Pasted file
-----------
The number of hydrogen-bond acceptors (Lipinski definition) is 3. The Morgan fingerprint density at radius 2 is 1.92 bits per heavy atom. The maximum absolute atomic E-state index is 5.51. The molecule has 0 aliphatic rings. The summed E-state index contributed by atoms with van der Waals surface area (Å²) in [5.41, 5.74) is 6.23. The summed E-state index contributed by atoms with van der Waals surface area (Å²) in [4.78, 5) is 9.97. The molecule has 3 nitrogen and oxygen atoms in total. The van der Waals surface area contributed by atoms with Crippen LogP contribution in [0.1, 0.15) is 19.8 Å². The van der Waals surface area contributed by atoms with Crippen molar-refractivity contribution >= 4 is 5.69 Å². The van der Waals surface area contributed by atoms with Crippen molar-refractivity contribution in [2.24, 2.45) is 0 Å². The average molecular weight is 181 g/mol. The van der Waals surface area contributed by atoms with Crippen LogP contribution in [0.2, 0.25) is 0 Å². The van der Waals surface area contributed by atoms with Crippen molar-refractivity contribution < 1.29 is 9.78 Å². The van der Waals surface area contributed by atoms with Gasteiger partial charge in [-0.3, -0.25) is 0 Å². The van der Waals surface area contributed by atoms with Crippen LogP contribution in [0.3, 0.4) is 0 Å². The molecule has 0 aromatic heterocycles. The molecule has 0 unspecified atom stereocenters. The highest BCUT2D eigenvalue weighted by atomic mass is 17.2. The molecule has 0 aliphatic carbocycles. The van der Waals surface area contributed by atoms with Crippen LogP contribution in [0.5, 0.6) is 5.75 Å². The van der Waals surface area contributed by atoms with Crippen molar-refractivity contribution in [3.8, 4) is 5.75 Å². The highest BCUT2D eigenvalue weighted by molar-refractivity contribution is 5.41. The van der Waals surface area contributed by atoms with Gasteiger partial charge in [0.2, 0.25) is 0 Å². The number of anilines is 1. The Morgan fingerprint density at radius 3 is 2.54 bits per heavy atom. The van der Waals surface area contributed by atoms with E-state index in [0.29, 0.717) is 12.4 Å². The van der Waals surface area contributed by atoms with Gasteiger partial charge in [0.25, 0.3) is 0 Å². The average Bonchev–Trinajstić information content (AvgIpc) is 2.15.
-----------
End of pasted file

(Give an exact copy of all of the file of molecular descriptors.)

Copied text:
The number of hydrogen-bond acceptors (Lipinski definition) is 3. The Morgan fingerprint density at radius 2 is 1.92 bits per heavy atom. The maximum absolute atomic E-state index is 5.51. The molecule has 0 aliphatic rings. The summed E-state index contributed by atoms with van der Waals surface area (Å²) in [5.41, 5.74) is 6.23. The summed E-state index contributed by atoms with van der Waals surface area (Å²) in [4.78, 5) is 9.97. The molecule has 3 nitrogen and oxygen atoms in total. The van der Waals surface area contributed by atoms with Crippen LogP contribution in [0.1, 0.15) is 19.8 Å². The van der Waals surface area contributed by atoms with Crippen molar-refractivity contribution >= 4 is 5.69 Å². The van der Waals surface area contributed by atoms with Crippen molar-refractivity contribution in [2.24, 2.45) is 0 Å². The average molecular weight is 181 g/mol. The van der Waals surface area contributed by atoms with Crippen LogP contribution in [0.2, 0.25) is 0 Å². The van der Waals surface area contributed by atoms with Crippen molar-refractivity contribution < 1.29 is 9.78 Å². The van der Waals surface area contributed by atoms with Gasteiger partial charge in [-0.3, -0.25) is 0 Å². The van der Waals surface area contributed by atoms with Crippen LogP contribution in [0.3, 0.4) is 0 Å². The molecule has 0 aromatic heterocycles. The molecule has 0 unspecified atom stereocenters. The highest BCUT2D eigenvalue weighted by atomic mass is 17.2. The molecule has 0 aliphatic carbocycles. The van der Waals surface area contributed by atoms with Crippen LogP contribution in [0.5, 0.6) is 5.75 Å². The van der Waals surface area contributed by atoms with Crippen molar-refractivity contribution in [3.8, 4) is 5.75 Å². The highest BCUT2D eigenvalue weighted by molar-refractivity contribution is 5.41. The van der Waals surface area contributed by atoms with Gasteiger partial charge in [0.2, 0.25) is 0 Å². The number of anilines is 1. The Morgan fingerprint density at radius 3 is 2.54 bits per heavy atom. The van der Waals surface area contributed by atoms with E-state index in [0.29, 0.717) is 12.4 Å². The van der Waals surface area contributed by atoms with Gasteiger partial charge in [0.25, 0.3) is 0 Å². The average Bonchev–Trinajstić information content (AvgIpc) is 2.15.